Old Blue

I heard this song all my life, but only started playing it when I recorded my CD, Street Corner Cowboys, in 2000. One of my sure-fire songs at that point was Dave Van Ronk’s arrangement of “Green Rocky Road,” but it seemed silly to record that since everyone knew Dave’s version… and then it struck me that I could do his version of “Old Blue” with pretty much the same arrangement. So I took a crack at it,  liked it, and recorded it with Matt Leavenworth on mandolin and Paul Geremia on harmonica. I pretty much stuck with Dave’s lyrics, but when I tried to sing it like he did, with a sort of long moan on both lines of the chorus, it felt draggy, so I shortened the final line, and was thrilled when Paul said he’d never much liked the song, but that way it worked.

“Old Dog Blue” was first recorded in 1928 by the singer and guitarist Jim Jackson. Since he was recording in the blues era and had a huge hit with his first record, “Kansas City Blues,” Jackson is often called  a blues singer, but he was a versatile all-around performer who had traveled with minstrel and medicine shows all over the South, then settled in Memphis working the clubs on Beale Street, and even held down a residency at the eminently fashionable Peabody Hotel. Checking back over his repertoire, I’m struck by how many songs I picked up from people who may well have got them from his records: the flip side of “Old Blue” was “He’s In the Jailhouse Now,” and he also cut versions of “Traveling Man” and “Hesitation Blues,” as well as such unique masterpieces as “I’m Gonna Start Me a Graveyard of My Own,” “I Heard the Voice of a Pork Chop,” and “Bye, Bye, Policeman.”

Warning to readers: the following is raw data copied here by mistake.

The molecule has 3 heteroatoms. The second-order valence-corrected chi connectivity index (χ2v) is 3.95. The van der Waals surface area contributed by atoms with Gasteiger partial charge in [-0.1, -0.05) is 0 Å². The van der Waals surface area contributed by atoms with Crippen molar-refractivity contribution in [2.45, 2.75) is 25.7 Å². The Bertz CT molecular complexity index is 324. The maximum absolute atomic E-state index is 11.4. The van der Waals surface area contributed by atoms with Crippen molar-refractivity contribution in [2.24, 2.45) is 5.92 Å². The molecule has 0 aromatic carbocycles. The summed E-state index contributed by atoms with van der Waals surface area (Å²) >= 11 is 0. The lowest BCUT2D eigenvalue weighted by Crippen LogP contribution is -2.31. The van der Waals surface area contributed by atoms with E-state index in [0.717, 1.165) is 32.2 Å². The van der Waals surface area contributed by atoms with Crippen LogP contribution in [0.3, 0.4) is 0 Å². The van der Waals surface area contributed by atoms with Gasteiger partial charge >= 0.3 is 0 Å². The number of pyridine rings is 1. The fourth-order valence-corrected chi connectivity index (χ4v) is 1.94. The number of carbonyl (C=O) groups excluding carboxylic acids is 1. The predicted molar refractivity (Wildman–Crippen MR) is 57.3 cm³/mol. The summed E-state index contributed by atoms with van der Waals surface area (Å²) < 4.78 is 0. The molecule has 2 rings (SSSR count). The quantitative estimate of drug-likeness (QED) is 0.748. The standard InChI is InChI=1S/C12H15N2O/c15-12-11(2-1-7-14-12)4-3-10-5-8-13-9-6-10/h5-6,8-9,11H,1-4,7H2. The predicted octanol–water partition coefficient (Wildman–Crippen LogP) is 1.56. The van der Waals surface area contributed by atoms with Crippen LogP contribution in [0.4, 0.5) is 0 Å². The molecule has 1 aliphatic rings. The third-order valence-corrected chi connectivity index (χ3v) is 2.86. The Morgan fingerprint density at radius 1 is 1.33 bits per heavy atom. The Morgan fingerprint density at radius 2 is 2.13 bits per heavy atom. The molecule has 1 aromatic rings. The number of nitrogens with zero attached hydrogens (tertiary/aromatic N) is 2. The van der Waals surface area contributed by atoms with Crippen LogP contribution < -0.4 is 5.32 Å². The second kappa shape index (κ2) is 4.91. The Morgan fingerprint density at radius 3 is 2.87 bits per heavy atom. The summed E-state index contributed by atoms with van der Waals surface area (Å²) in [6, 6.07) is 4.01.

Samuel Charters, the blues scholar who roomed with Dave on MacDougal Street in the late 1950s, devoted several pages to Jackson in his groundbreaking The Country Blues and singled out this song for comment, saying that it was mentioned by Abbe Niles in The Bookman literary magazine: “…between articles on e.e. cummings and Virginia Woolf, there was a note about ‘Old Dog Blue… a wholly fascinating story of a hound who treed his possums anywhere he found them, from a holler stump to Noah’s Ark.'”

I figured Jackson was probably Dave’s source, though in the liner notes to his LP he said he couldn’t recall where he learned it and suggested the source might have been Guy Carawan. Back then I had no way to check and I’d forgotten about that note until today, when I went online to see if Carawan ever did it… and, by gum, he did. It’s a lovely performance, on a duet album with Peggy Seeger, and he sings a lot of the verses Dave sang, so apparently Dave’s memory was right. And, as it happens, he shortens that last line I was feeling so proud of shortening. So no credit to me, and I’m sorry Paul never heard Guy’s version.